In regards to cancer protection, Vitamin E and Vitamin C reduce free radical damage to genetic material (DNA), helping to prevent the development of mutations and cancer cells.
Both vitamins also have been shown to stimulate immune system function in human supplementation studies. As well, Vitamin E influences the formation of prostaglandins. Prostaglandins are mini hormones that affect cancer risk, heart disease risk, and inflammatory response and immune system behavior. Vitamin E supplementation has been shown to have a favorable influence on the type of prostaglandins made by the body.
In previous human studies blood levels and intake levels of Vitamin E have been correlated with reduced risk of heart disease and cancer. Hodis et al reported that Vitamin E supplementation was associated with reduced coronary artery lesion progression in a clinical trial of 156 middle-aged men. Meyers et al, Manson et al, Donnan et al, Maxwell et al, and Gey et al have demonstrated that higher blood levels and intake levels of Vitamin E were associated with reduced risk of atherosclerosis, coronary heart disease, and stroke.
Higher serum concentrations of Vitamin E were significantly related to reduction in risk of angina in a case-control study of men aged 35-54 years old, as reported by Riemersma et al. In a large cross-cultural study of men Gey et al demonstrated that higher Vitamin E blood levels were associated with reduced risk of ischaemic heart disease. Blood levels of 25-30 micromoles per liter were highly protective in this study. Other studies by Knekt et al, Bolton-Smith et al, Rimm et al, and Stampfer et al have all reported that higher levels of Vitamin E intake (primarily supplements) were associated with a significant reduction in risk of heart disease.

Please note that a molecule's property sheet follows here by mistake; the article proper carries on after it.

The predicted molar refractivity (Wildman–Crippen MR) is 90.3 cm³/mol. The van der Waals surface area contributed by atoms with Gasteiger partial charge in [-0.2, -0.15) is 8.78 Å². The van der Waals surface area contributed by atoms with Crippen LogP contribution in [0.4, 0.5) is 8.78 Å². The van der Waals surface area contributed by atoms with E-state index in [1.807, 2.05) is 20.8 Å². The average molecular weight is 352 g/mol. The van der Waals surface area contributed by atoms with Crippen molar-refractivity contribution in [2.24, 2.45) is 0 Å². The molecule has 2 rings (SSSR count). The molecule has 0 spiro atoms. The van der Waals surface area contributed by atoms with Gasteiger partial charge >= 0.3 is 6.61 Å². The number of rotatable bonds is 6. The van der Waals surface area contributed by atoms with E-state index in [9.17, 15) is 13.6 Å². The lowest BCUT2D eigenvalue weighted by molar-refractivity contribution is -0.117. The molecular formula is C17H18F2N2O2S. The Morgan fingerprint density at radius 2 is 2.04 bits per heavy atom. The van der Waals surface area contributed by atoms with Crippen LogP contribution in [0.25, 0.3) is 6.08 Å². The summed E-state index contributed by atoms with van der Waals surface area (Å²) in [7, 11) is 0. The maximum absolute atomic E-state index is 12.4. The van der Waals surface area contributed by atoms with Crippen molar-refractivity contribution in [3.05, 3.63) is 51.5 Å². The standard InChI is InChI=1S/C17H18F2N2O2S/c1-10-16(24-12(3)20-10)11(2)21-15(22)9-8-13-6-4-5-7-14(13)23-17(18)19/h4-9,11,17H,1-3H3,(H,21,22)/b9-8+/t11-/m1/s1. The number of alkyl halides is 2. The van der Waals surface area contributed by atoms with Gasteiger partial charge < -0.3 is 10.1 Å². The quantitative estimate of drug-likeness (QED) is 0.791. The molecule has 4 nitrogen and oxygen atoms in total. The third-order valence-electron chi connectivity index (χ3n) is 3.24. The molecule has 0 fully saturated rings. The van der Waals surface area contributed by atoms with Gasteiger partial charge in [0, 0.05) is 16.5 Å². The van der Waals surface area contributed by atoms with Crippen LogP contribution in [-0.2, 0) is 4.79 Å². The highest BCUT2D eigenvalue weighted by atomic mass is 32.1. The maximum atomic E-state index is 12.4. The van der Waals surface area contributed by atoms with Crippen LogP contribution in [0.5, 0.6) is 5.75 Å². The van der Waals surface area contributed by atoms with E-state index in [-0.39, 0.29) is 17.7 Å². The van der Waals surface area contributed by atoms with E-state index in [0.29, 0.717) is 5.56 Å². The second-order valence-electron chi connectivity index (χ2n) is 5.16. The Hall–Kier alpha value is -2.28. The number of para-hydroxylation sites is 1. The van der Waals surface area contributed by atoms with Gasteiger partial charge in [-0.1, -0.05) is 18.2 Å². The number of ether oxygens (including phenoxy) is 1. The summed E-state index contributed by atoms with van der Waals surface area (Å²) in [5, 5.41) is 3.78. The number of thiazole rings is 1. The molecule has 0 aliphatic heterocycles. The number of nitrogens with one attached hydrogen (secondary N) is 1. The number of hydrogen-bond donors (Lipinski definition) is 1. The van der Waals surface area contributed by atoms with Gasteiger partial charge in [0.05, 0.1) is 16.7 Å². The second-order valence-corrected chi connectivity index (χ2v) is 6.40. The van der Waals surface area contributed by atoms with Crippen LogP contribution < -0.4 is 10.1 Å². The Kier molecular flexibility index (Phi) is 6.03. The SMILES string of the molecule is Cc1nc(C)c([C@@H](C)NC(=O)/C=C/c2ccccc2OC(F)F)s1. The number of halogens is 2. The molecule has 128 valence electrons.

Antioxidants, including Vitamin E, have also been associated with a reduced risk of certain cancers. This evidence is provided by Hennekins et al, Kirkpartrick et al, Taylor et al, Li et al and Gridley et al. The study by Losonczy, Harris and Havlik suggest that even elderly individuals are likely to benefit from the inclusion of antioxidant supplementation, particularly Vitamin E and Vitamin C. Too often this segment of the population is not included in studies involved with prevention and health promotion. Clearly, studies such as this one demonstrate the fact that elderly people are as likely to benefit from supplementation as are younger persons. Furthermore, Meydani, Prasad and others have shown that antioxidant supplementation can greatly improve immune systems function in elderly people, who typically show signs of age-related decline in this capacity. Hopefully more prevention and health promotion studies will target this sub population, who are at greatest risk for these and other degenerative diseases. In the meantime sufficient evidence exists to suggest that seniors and elderly persons would benefit from an antioxidant-enriched multiple vitamin and mineral unless contra-indicated by the concurrent intake of certain medications or medical conditions.